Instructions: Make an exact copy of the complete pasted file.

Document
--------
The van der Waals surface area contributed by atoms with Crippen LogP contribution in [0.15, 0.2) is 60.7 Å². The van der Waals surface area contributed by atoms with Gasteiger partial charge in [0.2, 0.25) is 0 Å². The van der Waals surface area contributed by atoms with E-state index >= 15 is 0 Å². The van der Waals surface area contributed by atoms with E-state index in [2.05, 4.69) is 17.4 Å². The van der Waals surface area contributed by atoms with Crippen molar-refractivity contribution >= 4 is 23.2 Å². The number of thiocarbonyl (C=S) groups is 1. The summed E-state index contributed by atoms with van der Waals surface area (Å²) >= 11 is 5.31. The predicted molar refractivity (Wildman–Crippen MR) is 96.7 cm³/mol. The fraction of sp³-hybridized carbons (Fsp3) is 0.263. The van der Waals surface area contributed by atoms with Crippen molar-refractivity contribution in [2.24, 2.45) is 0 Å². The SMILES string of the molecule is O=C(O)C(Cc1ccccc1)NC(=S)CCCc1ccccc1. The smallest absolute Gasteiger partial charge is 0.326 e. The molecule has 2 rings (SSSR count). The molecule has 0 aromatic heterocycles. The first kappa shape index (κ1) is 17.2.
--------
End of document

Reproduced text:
The van der Waals surface area contributed by atoms with Crippen LogP contribution in [0.15, 0.2) is 60.7 Å². The van der Waals surface area contributed by atoms with Gasteiger partial charge in [0.2, 0.25) is 0 Å². The van der Waals surface area contributed by atoms with E-state index >= 15 is 0 Å². The van der Waals surface area contributed by atoms with E-state index in [2.05, 4.69) is 17.4 Å². The van der Waals surface area contributed by atoms with Crippen molar-refractivity contribution >= 4 is 23.2 Å². The number of thiocarbonyl (C=S) groups is 1. The summed E-state index contributed by atoms with van der Waals surface area (Å²) >= 11 is 5.31. The predicted molar refractivity (Wildman–Crippen MR) is 96.7 cm³/mol. The fraction of sp³-hybridized carbons (Fsp3) is 0.263. The van der Waals surface area contributed by atoms with Crippen molar-refractivity contribution in [2.24, 2.45) is 0 Å². The SMILES string of the molecule is O=C(O)C(Cc1ccccc1)NC(=S)CCCc1ccccc1. The smallest absolute Gasteiger partial charge is 0.326 e. The molecule has 2 rings (SSSR count). The molecule has 0 aromatic heterocycles. The first kappa shape index (κ1) is 17.2.